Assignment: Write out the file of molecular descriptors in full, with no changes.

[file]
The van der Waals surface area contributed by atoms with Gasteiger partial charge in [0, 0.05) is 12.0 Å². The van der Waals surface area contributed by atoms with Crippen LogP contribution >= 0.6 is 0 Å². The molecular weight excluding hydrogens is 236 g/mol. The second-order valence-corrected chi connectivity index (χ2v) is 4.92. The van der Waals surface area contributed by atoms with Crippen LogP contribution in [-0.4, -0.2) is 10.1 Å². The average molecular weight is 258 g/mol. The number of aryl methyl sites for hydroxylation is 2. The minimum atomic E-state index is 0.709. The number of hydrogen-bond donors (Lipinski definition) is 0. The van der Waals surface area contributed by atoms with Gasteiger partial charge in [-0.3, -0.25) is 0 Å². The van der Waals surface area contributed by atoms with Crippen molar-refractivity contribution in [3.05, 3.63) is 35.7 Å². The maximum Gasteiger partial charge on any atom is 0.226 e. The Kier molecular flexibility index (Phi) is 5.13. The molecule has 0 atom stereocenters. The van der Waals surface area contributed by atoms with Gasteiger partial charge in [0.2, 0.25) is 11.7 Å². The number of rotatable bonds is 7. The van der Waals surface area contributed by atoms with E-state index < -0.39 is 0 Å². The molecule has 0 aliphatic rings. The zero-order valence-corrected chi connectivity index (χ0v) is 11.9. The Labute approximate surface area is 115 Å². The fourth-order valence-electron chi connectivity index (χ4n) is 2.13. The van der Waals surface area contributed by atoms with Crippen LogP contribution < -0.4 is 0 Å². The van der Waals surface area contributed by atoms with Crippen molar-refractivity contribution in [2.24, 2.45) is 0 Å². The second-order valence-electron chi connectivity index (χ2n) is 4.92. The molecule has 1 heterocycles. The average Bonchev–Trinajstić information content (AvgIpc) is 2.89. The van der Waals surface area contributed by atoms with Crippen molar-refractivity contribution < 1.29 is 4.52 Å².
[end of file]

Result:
The van der Waals surface area contributed by atoms with Gasteiger partial charge in [0, 0.05) is 12.0 Å². The van der Waals surface area contributed by atoms with Crippen LogP contribution >= 0.6 is 0 Å². The molecular weight excluding hydrogens is 236 g/mol. The second-order valence-corrected chi connectivity index (χ2v) is 4.92. The van der Waals surface area contributed by atoms with Crippen LogP contribution in [-0.4, -0.2) is 10.1 Å². The average molecular weight is 258 g/mol. The number of aryl methyl sites for hydroxylation is 2. The minimum atomic E-state index is 0.709. The number of hydrogen-bond donors (Lipinski definition) is 0. The van der Waals surface area contributed by atoms with Gasteiger partial charge in [-0.3, -0.25) is 0 Å². The van der Waals surface area contributed by atoms with Crippen molar-refractivity contribution in [3.05, 3.63) is 35.7 Å². The maximum Gasteiger partial charge on any atom is 0.226 e. The Kier molecular flexibility index (Phi) is 5.13. The molecule has 0 atom stereocenters. The van der Waals surface area contributed by atoms with Gasteiger partial charge in [0.2, 0.25) is 11.7 Å². The number of rotatable bonds is 7. The van der Waals surface area contributed by atoms with E-state index < -0.39 is 0 Å². The molecule has 0 aliphatic rings. The zero-order valence-corrected chi connectivity index (χ0v) is 11.9. The Labute approximate surface area is 115 Å². The fourth-order valence-electron chi connectivity index (χ4n) is 2.13. The van der Waals surface area contributed by atoms with Crippen LogP contribution < -0.4 is 0 Å². The van der Waals surface area contributed by atoms with Crippen molar-refractivity contribution in [2.24, 2.45) is 0 Å². The second-order valence-electron chi connectivity index (χ2n) is 4.92. The molecule has 1 heterocycles. The average Bonchev–Trinajstić information content (AvgIpc) is 2.89. The van der Waals surface area contributed by atoms with Crippen molar-refractivity contribution < 1.29 is 4.52 Å².